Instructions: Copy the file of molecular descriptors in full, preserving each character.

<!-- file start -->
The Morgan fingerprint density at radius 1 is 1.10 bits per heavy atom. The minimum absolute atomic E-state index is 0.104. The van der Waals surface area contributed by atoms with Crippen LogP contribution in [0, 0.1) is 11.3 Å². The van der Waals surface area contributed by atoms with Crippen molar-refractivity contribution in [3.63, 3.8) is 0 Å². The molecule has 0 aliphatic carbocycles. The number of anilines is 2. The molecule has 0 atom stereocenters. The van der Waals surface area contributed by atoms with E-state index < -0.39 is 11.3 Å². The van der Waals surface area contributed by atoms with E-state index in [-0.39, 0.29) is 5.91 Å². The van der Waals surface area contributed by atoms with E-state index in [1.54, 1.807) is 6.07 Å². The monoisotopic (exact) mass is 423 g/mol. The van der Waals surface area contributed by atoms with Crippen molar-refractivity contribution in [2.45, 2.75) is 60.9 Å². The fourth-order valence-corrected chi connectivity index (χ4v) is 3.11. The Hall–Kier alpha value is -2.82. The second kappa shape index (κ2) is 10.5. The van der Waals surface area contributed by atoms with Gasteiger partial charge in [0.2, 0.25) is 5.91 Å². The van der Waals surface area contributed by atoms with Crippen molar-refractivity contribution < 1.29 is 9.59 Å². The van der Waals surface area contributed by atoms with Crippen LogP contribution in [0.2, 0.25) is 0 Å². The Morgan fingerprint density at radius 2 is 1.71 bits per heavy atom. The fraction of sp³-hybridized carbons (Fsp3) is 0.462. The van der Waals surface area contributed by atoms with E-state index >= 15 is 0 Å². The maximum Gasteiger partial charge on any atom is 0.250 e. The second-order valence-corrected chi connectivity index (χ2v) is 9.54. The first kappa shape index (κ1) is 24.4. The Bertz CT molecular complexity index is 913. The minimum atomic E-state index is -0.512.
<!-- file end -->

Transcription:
The Morgan fingerprint density at radius 1 is 1.10 bits per heavy atom. The minimum absolute atomic E-state index is 0.104. The van der Waals surface area contributed by atoms with Crippen LogP contribution in [0, 0.1) is 11.3 Å². The van der Waals surface area contributed by atoms with Crippen molar-refractivity contribution in [3.63, 3.8) is 0 Å². The molecule has 0 aliphatic carbocycles. The number of anilines is 2. The molecule has 0 atom stereocenters. The van der Waals surface area contributed by atoms with E-state index < -0.39 is 11.3 Å². The van der Waals surface area contributed by atoms with E-state index in [-0.39, 0.29) is 5.91 Å². The van der Waals surface area contributed by atoms with E-state index in [1.54, 1.807) is 6.07 Å². The monoisotopic (exact) mass is 423 g/mol. The van der Waals surface area contributed by atoms with Crippen molar-refractivity contribution in [2.45, 2.75) is 60.9 Å². The fourth-order valence-corrected chi connectivity index (χ4v) is 3.11. The Hall–Kier alpha value is -2.82. The second kappa shape index (κ2) is 10.5. The van der Waals surface area contributed by atoms with Gasteiger partial charge in [0.2, 0.25) is 5.91 Å². The van der Waals surface area contributed by atoms with Crippen molar-refractivity contribution < 1.29 is 9.59 Å². The van der Waals surface area contributed by atoms with Crippen LogP contribution in [0.2, 0.25) is 0 Å². The Morgan fingerprint density at radius 2 is 1.71 bits per heavy atom. The fraction of sp³-hybridized carbons (Fsp3) is 0.462. The van der Waals surface area contributed by atoms with E-state index >= 15 is 0 Å². The maximum Gasteiger partial charge on any atom is 0.250 e. The second-order valence-corrected chi connectivity index (χ2v) is 9.54. The first kappa shape index (κ1) is 24.4. The Bertz CT molecular complexity index is 913. The minimum atomic E-state index is -0.512.